Friday, 3rd July 2020

This Month's Magazine
Whiplash Injuries

Whiplash Injuries

Every year thousands of accident victims suffer this painful and often long-term injury

Imagine you are driving and the car behind hits your own at speed. The impact pushes your car forward; it takes about 100 milliseconds for your body to catch up to the forward movement. Your shoulders travel forward until they are under your head and your neck extends forward as your head tilts slightly down towards your steering wheel. You slam on the breaks bringing the car to an abrupt halt, the sudden stop throws your head and neck backwards and they bounce against the head rest. In a matter of seconds you’ve experienced the classic mechanism of injury for whiplash.

About 20% of people involved in rear end collisions later experience symptoms that centre in the neck region. Although most of these people quickly recover, a small number develop chronic conditions that result in severe pain and sometimes disability.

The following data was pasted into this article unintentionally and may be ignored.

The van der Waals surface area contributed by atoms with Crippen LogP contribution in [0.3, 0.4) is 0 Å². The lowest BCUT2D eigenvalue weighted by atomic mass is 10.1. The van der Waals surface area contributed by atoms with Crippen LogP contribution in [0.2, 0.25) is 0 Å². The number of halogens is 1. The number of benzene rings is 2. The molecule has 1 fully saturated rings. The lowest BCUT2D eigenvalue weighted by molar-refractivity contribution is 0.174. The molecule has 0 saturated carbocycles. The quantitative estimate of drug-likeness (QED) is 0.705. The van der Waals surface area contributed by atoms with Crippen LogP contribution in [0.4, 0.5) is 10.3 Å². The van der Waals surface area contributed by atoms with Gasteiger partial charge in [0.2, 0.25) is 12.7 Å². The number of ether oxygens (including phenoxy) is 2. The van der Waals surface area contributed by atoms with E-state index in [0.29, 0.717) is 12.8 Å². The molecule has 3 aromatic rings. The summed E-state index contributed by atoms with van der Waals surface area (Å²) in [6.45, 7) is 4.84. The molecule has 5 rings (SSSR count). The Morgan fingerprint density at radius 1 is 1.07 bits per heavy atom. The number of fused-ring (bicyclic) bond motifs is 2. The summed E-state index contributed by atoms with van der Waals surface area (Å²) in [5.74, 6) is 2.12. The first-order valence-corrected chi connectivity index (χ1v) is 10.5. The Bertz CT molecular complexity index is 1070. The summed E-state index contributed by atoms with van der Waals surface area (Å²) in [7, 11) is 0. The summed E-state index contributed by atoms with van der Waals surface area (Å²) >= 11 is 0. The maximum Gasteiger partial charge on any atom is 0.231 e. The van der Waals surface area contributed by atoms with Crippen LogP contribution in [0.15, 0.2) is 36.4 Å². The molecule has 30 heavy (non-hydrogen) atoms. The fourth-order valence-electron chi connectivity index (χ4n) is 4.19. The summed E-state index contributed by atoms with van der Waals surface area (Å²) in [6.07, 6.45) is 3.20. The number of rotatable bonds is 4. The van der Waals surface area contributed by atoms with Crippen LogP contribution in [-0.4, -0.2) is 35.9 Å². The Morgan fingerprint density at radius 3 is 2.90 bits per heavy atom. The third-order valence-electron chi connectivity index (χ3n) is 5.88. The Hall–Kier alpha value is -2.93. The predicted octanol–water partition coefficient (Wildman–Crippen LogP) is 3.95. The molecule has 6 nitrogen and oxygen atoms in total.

How whiplash injuries occur is clearly understood, but the extent and type of injuries varies greatly. The diagnosis of whiplash is often one of exclusion; most injuries are to soft tissues, such as the disks, muscles and ligaments and cannot be seen on standard X Rays. Your doctor may need to request specialized tests, such as computed tomography scans or magnetic resonance imaging (MRI)


In the past whiplash injuries were often treated with immobilization in a cervical collar, however, the current trend is to encourage early movement rather than immobilization. The soft collar may be used for a short term and on an intermittent basis.

Ice may be applied for the first 24 hours, followed by gentle active movement. Your doctor may provide you with a series of exercises that you can do at home, an early return to work is encouraged, even if your doctor must prescribe some temporary modifications in your work situation.

No single treatment has been scientifically proven as effective, but pain reliving medication, exercising, physiotherapy, traction, heat, ice, injections and ultrasound have all been beneficial for some patients.

As soon as possible you should begin aerobic activities, such as walking; your doctor may prescribe some isometric exercises as your condition improves. Symptoms resolve within several months for about 75% of people who suffer whiplash injuries, although chronic conditions should be investigated further and may even require surgery.

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